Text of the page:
Wild Nights by Emily Dickinson Summary & Analysis
Emily Dickinson – Known for her unusual life of self-imposed solitude, Emily Dickinson (1830-1886) wrote poems of power. He was one of the best poets in America. Born in Amherst, Massachusetts, in 1830, Dickinson’s poetry was heavily influenced by seventeenth-century English metaphysical poets, as well as reading the published book and raising him in a Puritan town in New England, which encouraged a Calvinist. , Orthodox and conservative approach to Christianity.
Wild Night Schedule-
The image of a wild emotion is captured through the images depicted in the poem Wild Nights. It’s a mental caricature of the nights spent with the speaker’s boyfriend and compares it to the beauty of heaven.
Dickinson’s general rhyme plan is followed in this poem. The second and fourth lines of each stanza rhyme and the rhyme at the second level are a good example of the adjacent rhyme. Dickinson has acted liberally with grammatical rules in his poems; Uses punctuation with all freedom. Abstract images are combined with oceans and other nautical terms to create a plot design of lovers ’emotions. His poems are short and the language is strong. Significant meanings are narrowed down to very few words through his aphrodisiac style. This poem is composed of three pillars with four lines each. The first level has four syllables in each line. In the second, Dickinson made the second and third lines consist of five syllables, and in the other four. The third stanza contains five, three, four, four syllables.
Wild Night Summary-
Dickinson begins the poem by referring to the repetition of the night state as wild which becomes an emotional night while spending time with his loved ones. Unlike his other poems in which it is known for their allegorical fables, Wild Knights are mostly sensual. As we move on to the second level, the images begin to blur. Although at first, one may think the night may be unplanned, the second level lines give the reader an image of a planned event. However, difficult things can get to the sea of life, to a port as long as the heart waits to return to its port. The compass of love and the chart of compassion will guide him towards her. The third stanza is completely abstract. The poet mentions the sea of Eden. He is pointing to the beauty of love through the image of heaven. He is fully prepared to move forward to see the swarm of joy.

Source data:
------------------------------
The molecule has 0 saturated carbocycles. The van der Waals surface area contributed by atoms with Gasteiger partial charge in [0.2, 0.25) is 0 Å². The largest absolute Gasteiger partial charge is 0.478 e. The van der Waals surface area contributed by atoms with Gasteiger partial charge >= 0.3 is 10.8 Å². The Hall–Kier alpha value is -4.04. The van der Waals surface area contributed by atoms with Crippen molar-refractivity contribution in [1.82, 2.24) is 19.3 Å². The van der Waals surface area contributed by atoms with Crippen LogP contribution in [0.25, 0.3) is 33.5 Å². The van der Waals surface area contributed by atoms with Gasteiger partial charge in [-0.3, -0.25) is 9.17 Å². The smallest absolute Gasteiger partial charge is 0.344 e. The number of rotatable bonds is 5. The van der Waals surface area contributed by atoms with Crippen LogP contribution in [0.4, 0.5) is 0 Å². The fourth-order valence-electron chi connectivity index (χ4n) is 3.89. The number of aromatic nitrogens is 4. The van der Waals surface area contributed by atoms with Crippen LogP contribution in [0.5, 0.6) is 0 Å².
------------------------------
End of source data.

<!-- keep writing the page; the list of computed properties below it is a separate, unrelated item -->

Wild Night Criticism Analysis-
The poem has no descriptive plot and no special story. There is an extended expression of reunion with the lover through three short constrain of irregular punctuation. Early storms can be thought of as present inside the speaker’s mind as well as outside. An emotional night of enjoyment and rights with a lover brings a storm of intense emotions. Luxury at the end of the stanza is understood as sexual gratification and lust.
On the second level, the poet speaks of the permanence of love found even in extremely annoying times. A heart waiting in port shines so brightly as the directional light of her love that she no longer needs elements like compasses or charts to guide her back to her loved one. Their love will disable the obstacles that stand in their way and overcome all obstacles that stand in their way. The voyage will end as soon as the port merges with the heart.
Dickinson’s use of stanzas on the third level makes it vague and incomplete, somehow leaving the reader free and adding lost pieces. A sharp contraction of the speech may be felt there. At the height of sexual gratification, one finds the same pleasure found in the garden of heaven and once experiences the feeling of transmitting it completely to one another. Sexual passion finds its place in the love life of lovers.
The central idea of the wild night-
Written under the theme of love and passionate love involved in the Wild Nights process. The bond between the two lovers and their passion for each other is clearly portrayed in the poem.
The tone of Wild Nights-
The poem expresses love, passion, and sexual desire. Through the use of nautical images, the poet gives the reader a touch of the fleeting emotions associated with love.
Poets use a positive poetic melody in the first person. The frequent use of the first person gives his poems the intimacy and closeness of a discourse. The mode of exchange is based on highly self-interested and sensitive experiences. The emphasis on subjectivity rather than rationality helps the reader to connect emotionally with the poem on a personal level in a calm, grand, and evil way.
Unlike his other poems, Dickinson focuses on passionate love in this poem rather than the theme of solitude. The poem is full of optimistic and vibrant positive images of love, through which the power and ison of love are concentrated. The speaker is not lost but finds himself in love. The longing is so strong and prosperous that it returns even lost love to the sea to the heart of the harbor. Being with the person you love brings unimaginable joy to life and one needs to completely free oneself from such a feeling in order to be fully felt. Wild Nights by Emily Dickinson Summary Wild Nights by Emily Dickinson Summary Wild Nights by Emily Dickinson Summary Wild Nights by Emily Dickinson Summary